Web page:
Waste Prevention Hub Announced At CIWM Reuse Conference

Resource Minister, Dan Rogerson, announced at CIWM’s Rethinking Reuse Conference in London yesterday (10 December), that WRAP will launch a Waste Prevention Hub along with a suite of reuse guidance.

The Waste Prevention Hub will aim to be a “one-stop-shop” for those looking to write their own waste prevention plans and for those looking for specific information regarding waste initiatives.

Aimed at businesses and local authorities, the hub will include tools to help calculate and monitor the benefits of waste prevention activity.

Rogerson made the announcement at CIWM’s Rethinking Reuse Conference, which focused on removing barriers to reuse, and touched upon subjects such as the disconnect between the EU Waste Framework Directive and UK regulations, defining waste to enable more re-use and the future for permitting in the circular economy.

Rogerson, who provided the keynote address, was joined by speakers including Simon Reid from WRAP and Lewis Baker, head of waste prevention and reuse for Defra. Nigel Mattravers, chair of ICE resource panel, chaired the conference.

WRAP’s Simon Reid – “The suite will showcase lots of different examples of reuse in action, as well as practical steps on how to go about implementing a reuse service”

In early 2015, WRAP will also launch a collection of resources and support for businesses and local authorities in addressing waste prevention and re-use.

WRAP’s Simon Reid said at the conference: “The suite will showcase lots of different examples of reuse in action, as well as practical steps on how to go about implementing a reuse service.”

It will include videos that will look at different areas of the country where a reuse facility has been established. This will be accompanied by case studies that will outline the different approaches taken.

It will also look at some of the key challenges that were faced, as well as identifying some of the key learning points from their experiences of setting up a reuse service, as well as the benefits.

Eight “how to” guides will also be included in the suite, which aim to provide a practice step-by-step guide to the different aspects of setting up a reuse operation.

These will include “how to”:

  • set up a reuse forum
  • make reuse a strategic priority
  • establish a reuse baseline for your area
  • write a reuse action plan
  • write a communications plan to boost reuse
  • provide for reuse of HWRCs
  • provide a reuse bulky waste collection
  • to engage with housing associations when it comes to reuse.

“We will also supplement the release of this guidance with workshops,” Reid said. “We’ll look to really bring the guidance to life and try to draw out more personal experiences.”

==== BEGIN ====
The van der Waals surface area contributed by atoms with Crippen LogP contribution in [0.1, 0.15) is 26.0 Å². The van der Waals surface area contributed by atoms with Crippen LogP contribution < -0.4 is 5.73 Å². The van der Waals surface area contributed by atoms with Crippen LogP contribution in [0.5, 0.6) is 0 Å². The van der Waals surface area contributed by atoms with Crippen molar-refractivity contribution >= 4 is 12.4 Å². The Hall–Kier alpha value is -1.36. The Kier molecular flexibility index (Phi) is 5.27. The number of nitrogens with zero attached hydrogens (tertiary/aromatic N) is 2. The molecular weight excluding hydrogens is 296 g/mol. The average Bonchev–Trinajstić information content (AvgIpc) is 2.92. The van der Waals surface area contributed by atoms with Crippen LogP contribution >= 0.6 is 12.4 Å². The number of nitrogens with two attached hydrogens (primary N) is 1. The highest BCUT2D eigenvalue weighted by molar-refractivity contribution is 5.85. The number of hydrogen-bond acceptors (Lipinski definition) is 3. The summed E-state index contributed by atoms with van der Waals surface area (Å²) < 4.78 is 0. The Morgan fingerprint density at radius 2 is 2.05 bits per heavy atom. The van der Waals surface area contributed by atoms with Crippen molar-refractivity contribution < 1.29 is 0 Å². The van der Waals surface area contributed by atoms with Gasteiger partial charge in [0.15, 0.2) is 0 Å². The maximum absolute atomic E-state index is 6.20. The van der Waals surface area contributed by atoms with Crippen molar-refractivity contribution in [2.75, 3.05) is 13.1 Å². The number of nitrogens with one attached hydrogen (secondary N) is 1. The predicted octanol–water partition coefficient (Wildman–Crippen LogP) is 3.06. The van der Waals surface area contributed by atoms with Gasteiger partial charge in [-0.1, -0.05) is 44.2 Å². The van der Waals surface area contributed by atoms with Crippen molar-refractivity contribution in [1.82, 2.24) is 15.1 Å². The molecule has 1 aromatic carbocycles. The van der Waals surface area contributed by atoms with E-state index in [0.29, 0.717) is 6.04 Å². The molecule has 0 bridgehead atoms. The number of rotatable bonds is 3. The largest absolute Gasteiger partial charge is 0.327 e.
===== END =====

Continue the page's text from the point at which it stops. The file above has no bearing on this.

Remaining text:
Waste Prevention Programme One Year On

With the announcement, Defra has also released a summary of progress over the past year on some of the main actions highlighted for government in the Waste Prevention Programme for England.

The summary looks at initiatives such as:

  • Innovation in Waste Prevention Fund
  • 5p charge will be introduced on single-use plastic bags in England
  • Electronic Duty of Care (EDoC)
  • discussion paper seeking information on where the definition of waste
  • Courtauld Commitment
  • agreement with the Hospitality and Food Service Sector
  • Built Environment Commitment
  • Electrical and Electronic Equipment Sustainability Action Plan (esap)
  • Action Based Research Programme
  • Government Buying Standard
Left to right: Nigel Mattravers; Lewis Baker; Doug North; Sam Reeve; Simon Reid
CIWM’s Rethink Reuse Conference. Left to right: Nigel Mattravers; Lewis Baker; Doug North; Sam Reeve; Simon Reid

Defra also announced yesterday (10 December) funding for ten innovative waste prevention projects that will help move communities away from a throw away culture.

Managed by WRAP, the Innovation in Waste Prevention (IWP) Fund will help a range of new projects get off the ground and become reality.

Successful schemes range from the Restart Project in London to develop a “fixometer” app measuring the success of electrical repair workshops, to a “scrapstore” in Devon and pop up shops in Surrey that offer repair skills for household objects and electrical products.

Forming part of the Waste Prevention Programme, the IWP Fund was set up to help local communities adopt innovative waste prevention, re-use and repair activities.

The successful projects will form the first of three phases of the IWP Fund, providing £800,000 over two years.

Rogerson commented on the funding: “We had an incredible response to the first round of the IWP Fund and the successful projects will take a range of exciting repair and renew projects to communities in England. I am incredibly excited to see what comes out of phase two of this project, as we call for even more innovative ideas.”

Marcus Gover, director at WRAP, said: “A year on from launching WPP, we are continuing to promote sustainable waste prevention including important initiatives across the electrical, clothing and food sectors.”


 

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